Great Pumpkins!

Colonel Orange,

I would like to go to a Pittsburgh area farm to pick pumpkins for carving. Do you have any suggestions?

Can carving pumpkins (uncarved, of course) be used for pumpkin pie? Do you have a recipe for pumpkie pie filling?

Ms. Peacock

Dear Ms. Peacock,

I’m awfully busy carving Mr. Body right now, so I don’t really have much time to research pumpkin patches, and since halloween is fast approaching, I figure I’ll just quickly scrawl what I know:

I don’t know the whereabouts of any patches. Last year, I went to Traxx Farms, I think, which is a huge super-farmstore, but they had a wide selection of squashes and pumpkins. I often get produce from Soergel’s in Wexford, but again, large farmstore, not a patch.

Carving pumpkins can make good pies, but it’s not guaranteed as they’re bred for their size and their looks: so while one might taste just fine, another (even if it looks the same) may be unpleasant to the palate. They’ll still do as well for pies even if they’re carved. My mom used to save the scraps from carving and cook them down; then after halloween was over, she’d cut the carbony black stuff from the candles out of the insiodes of our pumpkins and cook what was left. Impressive, but you don’t necessarily have to go to that trouble if you don’t want to.

Better pie materials include smaller pumpkins, uglier pumpkins (like hubbards), and other winter squashes (like acorn and butternut). Cut into 3/4 inch pieces. Roast with spices and olive oil for 20 minutes or so (or until soft). Puree in food processor or, if you’d like a little more texture, with a potato masher. Because you’ll be truly roasting the squash (as opposed to steaming it in a covered container) and because it’s in such small pieces (thereby increasing the exposed surface area), there shouldn’t really be any excess moisture; however, if it’s not a firm mass when you’re done pureeing, let it drain in a collander (in a bowl; the top covered with plastic wrap and a weight set on top) for several hours or overnight; but, like I said, I don’t think excess moisture should be an issue.

2 cups of puree is equivalent to one can of processed pumpkin for recipe purposes.

3 Responses to “Great Pumpkins!”

  1. Clara Lee Says:

    You didn’t give her my recipe for pumpkin pie filling.

    Also, do you remember the time that we had a very bitter Halloween pumpkin and fortunately I caught it before mixing all the pumpkins I had cooked together to freeze. I still don’t know what caused that but I now taste the pumpkin before mashing it just to be sure I’m not going to have a disaster when I cut into the pumpkin pie on Thanksgiving.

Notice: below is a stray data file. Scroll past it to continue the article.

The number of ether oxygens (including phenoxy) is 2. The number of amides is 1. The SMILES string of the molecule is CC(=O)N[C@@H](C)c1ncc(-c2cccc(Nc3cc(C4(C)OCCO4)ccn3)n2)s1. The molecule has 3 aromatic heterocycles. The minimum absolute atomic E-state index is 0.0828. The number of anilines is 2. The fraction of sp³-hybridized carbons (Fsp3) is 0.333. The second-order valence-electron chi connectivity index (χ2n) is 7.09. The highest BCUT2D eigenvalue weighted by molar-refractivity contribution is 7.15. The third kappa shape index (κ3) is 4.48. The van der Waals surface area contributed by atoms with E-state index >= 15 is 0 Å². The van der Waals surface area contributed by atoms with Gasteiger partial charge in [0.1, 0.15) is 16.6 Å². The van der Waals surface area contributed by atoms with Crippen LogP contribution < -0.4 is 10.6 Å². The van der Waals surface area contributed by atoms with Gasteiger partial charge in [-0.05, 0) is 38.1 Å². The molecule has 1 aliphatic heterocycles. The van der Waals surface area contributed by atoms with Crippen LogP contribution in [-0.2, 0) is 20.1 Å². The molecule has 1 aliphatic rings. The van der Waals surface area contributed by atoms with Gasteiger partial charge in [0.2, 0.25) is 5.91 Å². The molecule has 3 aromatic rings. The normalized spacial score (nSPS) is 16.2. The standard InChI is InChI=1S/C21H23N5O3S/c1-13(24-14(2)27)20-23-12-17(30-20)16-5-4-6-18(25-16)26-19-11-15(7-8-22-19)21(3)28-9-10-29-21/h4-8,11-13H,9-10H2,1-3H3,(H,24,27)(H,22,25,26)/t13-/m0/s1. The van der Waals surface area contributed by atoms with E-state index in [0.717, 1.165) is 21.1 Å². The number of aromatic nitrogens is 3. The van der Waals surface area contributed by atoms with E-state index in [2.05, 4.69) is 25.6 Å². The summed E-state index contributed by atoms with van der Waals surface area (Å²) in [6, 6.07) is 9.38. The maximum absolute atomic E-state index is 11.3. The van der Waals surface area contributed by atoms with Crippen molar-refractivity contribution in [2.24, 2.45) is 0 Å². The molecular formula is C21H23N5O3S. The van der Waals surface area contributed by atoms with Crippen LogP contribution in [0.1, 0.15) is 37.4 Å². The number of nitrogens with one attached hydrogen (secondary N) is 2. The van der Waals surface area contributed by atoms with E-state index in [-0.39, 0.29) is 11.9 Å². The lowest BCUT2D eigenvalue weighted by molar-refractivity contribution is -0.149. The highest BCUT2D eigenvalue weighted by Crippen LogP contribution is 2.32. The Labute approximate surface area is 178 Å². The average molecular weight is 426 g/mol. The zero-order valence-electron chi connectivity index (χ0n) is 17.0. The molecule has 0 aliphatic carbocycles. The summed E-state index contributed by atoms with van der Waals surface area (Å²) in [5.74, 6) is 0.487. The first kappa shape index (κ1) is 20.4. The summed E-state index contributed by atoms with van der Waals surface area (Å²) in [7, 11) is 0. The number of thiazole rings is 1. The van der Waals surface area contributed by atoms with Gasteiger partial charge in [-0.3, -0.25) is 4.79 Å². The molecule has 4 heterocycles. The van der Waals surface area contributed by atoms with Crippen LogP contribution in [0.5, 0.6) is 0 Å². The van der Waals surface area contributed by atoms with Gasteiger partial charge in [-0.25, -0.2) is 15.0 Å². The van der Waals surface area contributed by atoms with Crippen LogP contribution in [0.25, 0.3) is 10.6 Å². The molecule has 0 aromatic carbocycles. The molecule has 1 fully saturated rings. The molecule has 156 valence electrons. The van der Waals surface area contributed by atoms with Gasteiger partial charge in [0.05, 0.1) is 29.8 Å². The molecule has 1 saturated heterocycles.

2. Paul Says:

    To answer Ms. Peacock’s query, Simmons Farm, which is about 30 minutes south of Pittsburgh grows their own pumpkins and has a huge selection for sale. You can also pay a little extra for the experience of tromping through their pumpkin patch and picking your own. I discovered this when I went down there a few weeks back to go apple-picking from their orchards.

    Directions and more info available at

    Prof. Plum

  3. Corduroy Orange » Blog Archive » More About Squash Says:

    [...] Neither question is, to my sensibilities, reasonable. The answer to the former is, “for the same reason you ought to go to the trouble to make your own applesauce, because the stuff that comes out of a can sucks!” (a line perhaps best delivered while wearing a curly, red-haired wig); and to the latter, “Well, why not? It’s easy to do in bulk, it freezes well, and once you have it there’s so much you can do with it: muffins or cupcakes, pies, ice cream, custard, cookies, soup, souffles, fritters….” Squash is extremely versatile, tastes good, and is high in both potassium and vitamin A. If you don’t like peeling it first, you don’t necessarily have to. And here’s another way to cook it down. [...]

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